18 August 2021 | IMPORTANT NOTICE

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In line with Ministry of Health guidance, our staff are currently working remotely. They remain available to assist and it is business as usual. However, we ask that wherever possible you contact us online or by email to registrar@buildingdisputestribunal.co.nz.

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He waka eke noa.

BuildLaw Issue 24 – June 2016

In this issue we feature ‘Judicial Remedies for Construction Defects: Common Law, Equity or Statute’, a paper prepared by Philip Britton and delivered by Philip to the Society of Construction Law New Zealand Inc in March of this year. We also present articles on limiting financial liability for contractors; the relevance of frustration in modern day construction contracts; delegation of an adjudicator’s decision making function; acting bona fide when calling on a bond (or not); varying no-variation clauses; entitlement to extensions of time in construction projects; and one good reason why milestone based entitlements to payment are really not such a good idea!

In ‘Case in Brief’, we present summaries of two recent cases of interest. NZ Fire Sprinkler Protection was a seminal case on how not to appoint an adjudicator under the Construction Contracts Act 2002 (to make matters worse, it is not the first time this has happened) and Iceland Drilling v Summit is an exemplar of the need to read the terms and conditions of any offer carefully – in this case the failure to read the second page cost Iceland Drilling nearly $1.3million.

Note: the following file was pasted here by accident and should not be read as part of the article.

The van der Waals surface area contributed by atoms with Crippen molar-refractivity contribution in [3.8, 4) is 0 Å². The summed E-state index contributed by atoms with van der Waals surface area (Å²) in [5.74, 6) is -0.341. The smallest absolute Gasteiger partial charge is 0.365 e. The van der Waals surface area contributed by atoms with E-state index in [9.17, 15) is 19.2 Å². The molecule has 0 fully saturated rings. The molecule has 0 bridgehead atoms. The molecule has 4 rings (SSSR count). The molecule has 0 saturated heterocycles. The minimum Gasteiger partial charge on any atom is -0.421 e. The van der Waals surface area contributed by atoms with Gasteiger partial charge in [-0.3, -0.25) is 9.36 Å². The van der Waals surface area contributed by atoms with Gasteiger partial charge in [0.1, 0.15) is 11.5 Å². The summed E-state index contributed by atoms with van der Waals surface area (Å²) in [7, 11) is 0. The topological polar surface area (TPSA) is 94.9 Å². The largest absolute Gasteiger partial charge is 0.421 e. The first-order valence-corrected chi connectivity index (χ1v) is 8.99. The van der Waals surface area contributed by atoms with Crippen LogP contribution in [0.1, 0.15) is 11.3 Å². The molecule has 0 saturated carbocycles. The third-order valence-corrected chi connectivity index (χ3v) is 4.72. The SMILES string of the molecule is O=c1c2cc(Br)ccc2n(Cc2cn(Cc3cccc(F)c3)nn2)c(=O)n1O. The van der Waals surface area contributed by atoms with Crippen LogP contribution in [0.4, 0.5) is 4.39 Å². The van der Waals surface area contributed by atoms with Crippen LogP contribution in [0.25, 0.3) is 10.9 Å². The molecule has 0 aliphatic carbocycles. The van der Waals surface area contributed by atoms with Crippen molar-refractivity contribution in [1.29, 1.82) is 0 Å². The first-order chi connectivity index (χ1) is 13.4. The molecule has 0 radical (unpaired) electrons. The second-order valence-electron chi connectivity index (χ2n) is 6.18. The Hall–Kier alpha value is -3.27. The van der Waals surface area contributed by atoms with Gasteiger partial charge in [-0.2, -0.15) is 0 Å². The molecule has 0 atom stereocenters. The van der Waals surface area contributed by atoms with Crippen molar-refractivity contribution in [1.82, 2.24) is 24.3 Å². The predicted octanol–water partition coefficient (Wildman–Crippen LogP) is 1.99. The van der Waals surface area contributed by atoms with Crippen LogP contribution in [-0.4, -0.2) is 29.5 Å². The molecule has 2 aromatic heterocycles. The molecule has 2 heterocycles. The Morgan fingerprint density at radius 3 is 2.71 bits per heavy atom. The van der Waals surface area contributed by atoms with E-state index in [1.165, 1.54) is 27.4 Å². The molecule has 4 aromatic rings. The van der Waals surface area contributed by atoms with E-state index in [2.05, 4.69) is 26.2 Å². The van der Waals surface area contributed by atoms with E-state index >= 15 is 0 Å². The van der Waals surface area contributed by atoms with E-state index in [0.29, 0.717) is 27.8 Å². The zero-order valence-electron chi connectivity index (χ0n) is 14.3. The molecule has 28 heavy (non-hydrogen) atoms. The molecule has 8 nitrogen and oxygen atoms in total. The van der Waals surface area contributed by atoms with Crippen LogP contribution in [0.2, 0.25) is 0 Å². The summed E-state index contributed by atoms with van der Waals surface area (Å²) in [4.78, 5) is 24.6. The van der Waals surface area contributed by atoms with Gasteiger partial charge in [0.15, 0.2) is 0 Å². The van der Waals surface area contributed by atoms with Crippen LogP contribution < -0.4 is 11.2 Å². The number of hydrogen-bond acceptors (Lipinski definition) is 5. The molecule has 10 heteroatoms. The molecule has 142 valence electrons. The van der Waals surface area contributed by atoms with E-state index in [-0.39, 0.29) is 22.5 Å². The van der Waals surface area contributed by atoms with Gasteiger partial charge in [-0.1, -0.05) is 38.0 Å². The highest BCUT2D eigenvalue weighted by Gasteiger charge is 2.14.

Contents:

  • Limiting financial liability for contractors
  • John Sisk & Son v Duro Felguro UK Ltd [2016] EWHC 81 (TCC)
  • Case in Brief: New Zealand Fire Sprinkler Protection Ltd v AFS Total Fire Protection Ltd [2016] NZHC 690
  • Facing frustration: the relevance of frustration in modern day construction contracts
  • Judicial Remedies for Construction Defects: Common Law, Equity or Statute?
  • Telling the truth is still the best policy: Laing O’Rourke Australia Construction Pty Ltd v Samsung C&T Corporation, March 2016
  • Beware – a contract can be varied orally or by conduct even if the contract says otherwise!
  • Case in Brief: Jardbonir HF trading as Iceland Drilling v Summit Hydraulic Solutions Ltd [2016] NZHC 490
  • Is time on your side: how is the completion date affected where delay is attributable to actions of both principal and contractor?
  • Where to from here: what to do when an interim payment schedule runs out

Leaky Home Case: Failure to obtain a building report results in reduction of damages for contributory negligence

By Melt Strydom. Apportionment for contributory negligence allows a court to share the responsibility between parties in circumstances where the test for causation and remoteness of damage justifies it. It doesn’t mean a respondent will not be held liable for...

Do payment claims for retention money ‘fit’ with the standard terms of contract in New Zealand?